This is the book link
Chapter one Learning goals excises
1. How can using personal financial planning tools help you improve your financial situation?
Describe changes you can make in at least three areas.
2. Use Worksheet 1.1. Fill out Worksheet 1.1, “Summary of Personal Financial Goals,” with
goals reflecting your current situation and your expected life situation in 5 and 10 years.
Discuss the reasons for the changes in your goals and how you’ll need to adapt your financial plans as a result.
3. Recommend three financial goals and related activities for someone in each of the following circumstances:
a. Senior in college
b. 32-year-old computer programmer who plans to earn an MBA degree
c. Couple in their 30s with two children, ages 5 and 9
d. Divorced 42-year-old man with a 15-year-old child and a 80-year-old father who is ill
4. Explain the life cycle of financial plans and their role in achieving your financial goals.
5. Summarize current and projected trends in the economy with regard to GDP growth,
unemployment, and inflation. How should you use this information to make personal
financial and career planning decisions?
6. Evaluate the impact of age, education, and geographic location on personal income.
7. Assume that you graduated from college with a major in finance and took a job with a
large bank. After 3 years, you are laid off when the company downsizes. Describe the
steps you’d take to “repackage” yourself for another field.
1. Tim Roberts is preparing his balance sheet and income and expense statement for the
year ending June 30, 2012. He is having difficulty classifying six items and asks for your
help. Which, if any, of the following transactions are assets, liabilities, income, or expense
a. Tim rents a house for $925 a month.
b. On June 21, 2012, Tim bought diamond earrings for his wife and charged them using his
Visa card. The earrings cost $700, but he hasn’t yet received the bill.
c. Tim borrowed $2,500 from his parents last fall, but so far he has made no payments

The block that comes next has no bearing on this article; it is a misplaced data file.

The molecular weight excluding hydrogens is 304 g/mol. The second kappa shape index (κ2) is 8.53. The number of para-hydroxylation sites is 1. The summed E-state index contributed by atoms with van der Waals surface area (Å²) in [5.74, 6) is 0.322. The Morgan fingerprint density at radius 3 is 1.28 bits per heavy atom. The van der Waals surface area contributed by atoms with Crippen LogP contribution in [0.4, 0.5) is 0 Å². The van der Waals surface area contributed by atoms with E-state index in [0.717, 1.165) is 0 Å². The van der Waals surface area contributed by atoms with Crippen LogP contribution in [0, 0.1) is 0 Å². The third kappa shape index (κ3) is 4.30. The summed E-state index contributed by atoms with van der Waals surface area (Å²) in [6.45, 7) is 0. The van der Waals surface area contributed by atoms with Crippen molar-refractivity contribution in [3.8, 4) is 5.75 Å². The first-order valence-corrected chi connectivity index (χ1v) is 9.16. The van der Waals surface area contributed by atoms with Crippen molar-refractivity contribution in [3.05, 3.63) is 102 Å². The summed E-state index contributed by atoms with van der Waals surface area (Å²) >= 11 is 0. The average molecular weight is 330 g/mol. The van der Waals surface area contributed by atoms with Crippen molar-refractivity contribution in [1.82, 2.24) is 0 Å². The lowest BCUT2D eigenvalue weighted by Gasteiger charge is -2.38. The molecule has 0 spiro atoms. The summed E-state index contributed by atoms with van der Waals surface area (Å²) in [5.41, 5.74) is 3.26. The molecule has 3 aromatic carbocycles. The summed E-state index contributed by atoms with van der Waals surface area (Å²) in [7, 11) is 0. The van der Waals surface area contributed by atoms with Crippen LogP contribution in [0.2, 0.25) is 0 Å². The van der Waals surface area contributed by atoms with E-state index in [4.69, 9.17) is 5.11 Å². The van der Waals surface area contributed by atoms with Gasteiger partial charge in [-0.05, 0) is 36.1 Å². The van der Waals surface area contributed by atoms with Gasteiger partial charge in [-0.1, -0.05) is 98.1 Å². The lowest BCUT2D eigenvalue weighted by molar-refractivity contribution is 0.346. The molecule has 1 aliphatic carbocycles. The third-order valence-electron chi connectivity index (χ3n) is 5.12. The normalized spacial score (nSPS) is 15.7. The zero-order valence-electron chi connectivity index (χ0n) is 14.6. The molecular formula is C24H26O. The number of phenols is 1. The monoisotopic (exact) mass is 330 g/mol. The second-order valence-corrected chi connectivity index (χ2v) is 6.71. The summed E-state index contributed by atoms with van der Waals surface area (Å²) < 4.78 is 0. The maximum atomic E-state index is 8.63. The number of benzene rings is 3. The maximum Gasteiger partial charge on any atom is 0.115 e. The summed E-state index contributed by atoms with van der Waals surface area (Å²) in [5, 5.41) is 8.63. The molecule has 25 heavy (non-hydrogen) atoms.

d. Tim makes monthly payments of $120 on an installment loan; about half of it is interest,
and the balance is repayment of principal. He has 20 payments left, totaling $2,400.
e. Tim paid $2,900 in taxes during the year and is due a tax refund of $450, which he hasn’t
f. Tim invested $1,600 in some common stock.
2. Nancy and Bill Thompson are preparing their 2013 cash budget. Help the Thompsons
reconcile the following differences, giving reasons to support your answers.
a. Their only source of income is Bill’s salary, which amounts to $5,000 a month before
taxes. Nancy wants to show the $5,000 as their monthly income, whereas Bill argues that
his take-home pay of $3,917 is the correct value to show.
b. Nancy wants to make a provision for fun money, an idea that Bill cannot understand. He
asks, “Why do we need fun money when everything is provided for in the budget?”
3. Use future or present value techniques to solve the following problems.
a. If you inherited $25,000 today and invested all of it in a security that paid a 7% rate of
return, how much would you have in 25 years?
b. If the average new home costs $210,000 today, how much will it cost in 10 years if the
price increases by 5% each year?
c. You think that in 15 years it will cost $214,000 to provide your child with a 4-year college
education. Will you have enough if you take $75,000 today and invest it for the next 15
years at 5%?
d. If you can earn 5%, how much will you have to save each year if you want to retire in 35
years with $1 million?
4. Simon Fellows wishes to have $400,000 in a retirement fund 20 years from now. He can
create the retirement fund by making a single lump-sum deposit today.
a. If upon retirement in 20 years Simon plans to invest $400,000 in a fund that earns 5%,
what is the maximum annual withdrawal he can make over the following 15 years?
b. How much would Simon need to have on deposit at retirement in order to withdraw
$35,000 annually over the 15 years if the retirement fund earns 8%?
c. To achieve his annual withdrawal goal of $35,000 calculated in part b, how much more
than the amount calculate.